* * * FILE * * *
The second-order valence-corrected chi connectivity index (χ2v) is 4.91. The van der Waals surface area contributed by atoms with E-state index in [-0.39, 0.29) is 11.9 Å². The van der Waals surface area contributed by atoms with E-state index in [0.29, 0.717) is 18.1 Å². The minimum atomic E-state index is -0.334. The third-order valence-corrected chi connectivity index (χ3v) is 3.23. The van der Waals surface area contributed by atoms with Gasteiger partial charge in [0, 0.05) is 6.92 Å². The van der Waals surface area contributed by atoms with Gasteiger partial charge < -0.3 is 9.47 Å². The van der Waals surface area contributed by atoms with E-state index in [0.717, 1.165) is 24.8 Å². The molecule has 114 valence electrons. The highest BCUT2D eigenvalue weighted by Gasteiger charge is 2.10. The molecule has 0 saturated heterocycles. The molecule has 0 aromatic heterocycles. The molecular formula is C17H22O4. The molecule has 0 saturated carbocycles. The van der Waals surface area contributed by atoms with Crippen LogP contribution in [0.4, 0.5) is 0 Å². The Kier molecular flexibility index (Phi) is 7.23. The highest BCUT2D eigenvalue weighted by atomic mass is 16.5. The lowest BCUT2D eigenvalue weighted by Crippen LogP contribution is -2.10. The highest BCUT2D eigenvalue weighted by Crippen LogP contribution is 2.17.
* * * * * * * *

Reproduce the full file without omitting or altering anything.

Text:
The second-order valence-corrected chi connectivity index (χ2v) is 4.91. The van der Waals surface area contributed by atoms with E-state index in [-0.39, 0.29) is 11.9 Å². The van der Waals surface area contributed by atoms with E-state index in [0.29, 0.717) is 18.1 Å². The minimum atomic E-state index is -0.334. The third-order valence-corrected chi connectivity index (χ3v) is 3.23. The van der Waals surface area contributed by atoms with Gasteiger partial charge in [0, 0.05) is 6.92 Å². The van der Waals surface area contributed by atoms with Gasteiger partial charge < -0.3 is 9.47 Å². The van der Waals surface area contributed by atoms with E-state index in [0.717, 1.165) is 24.8 Å². The molecule has 114 valence electrons. The highest BCUT2D eigenvalue weighted by Gasteiger charge is 2.10. The molecule has 0 saturated heterocycles. The molecule has 0 aromatic heterocycles. The molecular formula is C17H22O4. The molecule has 0 saturated carbocycles. The van der Waals surface area contributed by atoms with Crippen LogP contribution in [0.4, 0.5) is 0 Å². The Kier molecular flexibility index (Phi) is 7.23. The highest BCUT2D eigenvalue weighted by atomic mass is 16.5. The lowest BCUT2D eigenvalue weighted by Crippen LogP contribution is -2.10. The highest BCUT2D eigenvalue weighted by Crippen LogP contribution is 2.17.